Pain ‘catastrophising’ linked to little exercise, more sedentary lifestyle
Getting enough exercise plays a key role in chronic pain management. However, how people approach their pain can have a significant effect on whether they get enough physical activity - or if they spend more time sedentary.
In a study, a team led by Penn State researchers found that when people with knee osteoarthritis “catastrophised” -- feeling exaggerated helplessness or hopelessness -- about their pain more than usual, they were less likely to be physically active later in the day, contributing to a domino effect of sedentary behaviour followed by even more pain catastrophising.
According to the researchers, the results -- recently published in the journal PAIN -- have potential implications for pain management and wellness in older adults and suggest that pain catastrophising could be an important therapeutic target for interventions and pain treatment.
“Reducing daily pain catastrophising may help older patients to be more active and less sedentary on a daily basis. This could help improve their chronic pain condition, physical function, and overall health, and reduce the possibility of hospitalisation, institutionalisation, and healthcare costs in the long term,” said Ruixue Zhaoyang, assistant research professor.
According to the researchers, chronic or persistent pain affects between 60 and 75 per cent of older adults in the US, making pain management strategies like engaging in enough physical activity an important part of many older adults’ lives.
Zhaoyang said catastrophising about pain -- thought patterns like “the pain is terrible and is never going to get any better” or “I can’t stand the pain anymore” -- may lead some older adults to avoid exercise in an effort to also avoid pain. But if exercise is put off for too long, it can lead to spirals of depression and even worse pain.
“Staying physically active is one of the most important self-management strategies for chronic pain patients. However, many chronic pain patients avoid physical activities that they are actually capable of doing. Our study focused on one critical psychological factor that may explain why patients avoid physical activity despite its importance for pain management: their catastrophic thinking about their pain,” said Lynn Martire, professor of human development and family studies.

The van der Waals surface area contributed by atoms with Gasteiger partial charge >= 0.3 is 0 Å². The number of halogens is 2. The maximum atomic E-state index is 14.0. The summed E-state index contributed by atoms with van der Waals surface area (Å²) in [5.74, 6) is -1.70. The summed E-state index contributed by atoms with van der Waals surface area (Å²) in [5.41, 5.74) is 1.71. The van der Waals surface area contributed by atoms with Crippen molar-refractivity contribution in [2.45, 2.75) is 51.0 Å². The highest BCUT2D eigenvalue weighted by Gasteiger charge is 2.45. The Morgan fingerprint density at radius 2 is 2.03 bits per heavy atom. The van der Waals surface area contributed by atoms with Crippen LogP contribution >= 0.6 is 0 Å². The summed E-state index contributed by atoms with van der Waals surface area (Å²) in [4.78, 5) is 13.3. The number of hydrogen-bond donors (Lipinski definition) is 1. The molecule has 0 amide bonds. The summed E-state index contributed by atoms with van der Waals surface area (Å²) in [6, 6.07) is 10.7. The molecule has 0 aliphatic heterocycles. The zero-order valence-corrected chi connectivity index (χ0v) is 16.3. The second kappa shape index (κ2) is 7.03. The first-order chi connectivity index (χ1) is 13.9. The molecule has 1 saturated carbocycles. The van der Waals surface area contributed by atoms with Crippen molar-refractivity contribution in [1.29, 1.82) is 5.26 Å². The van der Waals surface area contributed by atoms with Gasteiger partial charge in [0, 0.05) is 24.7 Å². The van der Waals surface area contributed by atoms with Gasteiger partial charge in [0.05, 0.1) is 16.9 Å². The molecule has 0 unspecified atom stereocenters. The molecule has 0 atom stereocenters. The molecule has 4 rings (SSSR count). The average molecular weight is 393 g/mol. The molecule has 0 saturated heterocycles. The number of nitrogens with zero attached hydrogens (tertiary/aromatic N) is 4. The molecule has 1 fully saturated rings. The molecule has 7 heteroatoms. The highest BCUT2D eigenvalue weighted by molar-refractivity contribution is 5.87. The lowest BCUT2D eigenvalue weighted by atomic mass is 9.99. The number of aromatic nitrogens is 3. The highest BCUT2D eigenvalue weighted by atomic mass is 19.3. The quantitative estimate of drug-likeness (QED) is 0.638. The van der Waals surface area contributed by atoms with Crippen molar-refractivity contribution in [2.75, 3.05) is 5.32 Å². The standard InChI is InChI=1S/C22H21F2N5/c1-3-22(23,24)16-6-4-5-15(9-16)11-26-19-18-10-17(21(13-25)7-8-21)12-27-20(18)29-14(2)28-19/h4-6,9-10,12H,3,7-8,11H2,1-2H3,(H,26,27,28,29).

For the study, the researchers used data from 143 older adults with knee osteoarthritis. The participants kept daily diaries and wore accelerometers -- a wearable device for measuring physical activity -- for 22 days. Each morning, the participants would report how they felt about their pain that day and the accelerometer would gather information on physical activity and sedentary behaviour.
After analysing the data, the researchers found that on the mornings when participants catastrophised about their pain more than usual, they ended up engaging in less moderate to the vigorous physical activity later that day.
Additionally, the researchers found that catastrophising about pain in the morning leads to more time in sedentary behaviour the same and the following day, as well. In turn, more time spent sedentary leads to increased pain catastrophising on the following day.
“One particularly interesting finding is that the detrimental influence of catastrophising thinking about pain is independent of the pain experience itself. In other words, how patients think about their pain, rather than the level of experienced pain, had a more powerful impact on their daily physical activity,” Zhaoyang said.
Martire said the results suggest that pain catastrophising can kick-start a potentially harmful cycle -- greater pain catastrophising in the morning leads to avoidance of physical activity, which in turn worsens catastrophising about pain on the following day.
The researchers added that these findings suggest that pain catastrophising could be a good target for interventions aimed at managing chronic pain and increasing physical activity.
“Our study demonstrated that patients’ catastrophising thinking can change from day to day and can be modified by their everyday activity behaviour. Future interventions may get better results from using mobile technology to monitor patients’ activity levels in everyday life and provide just-in-time adaptive interventions targeting patients’ pain catastrophising to reduce their sedentary behaviour,” Martire said.
The researchers added that while their study looked specifically at people with knee osteoarthritis, catastrophising can happen with any type of pain. They said the implications of their findings could potentially apply to pain management in patients with other types of chronic pain.
(This story has been published from a wire agency feed without modifications to the text. Only the headline has been changed.)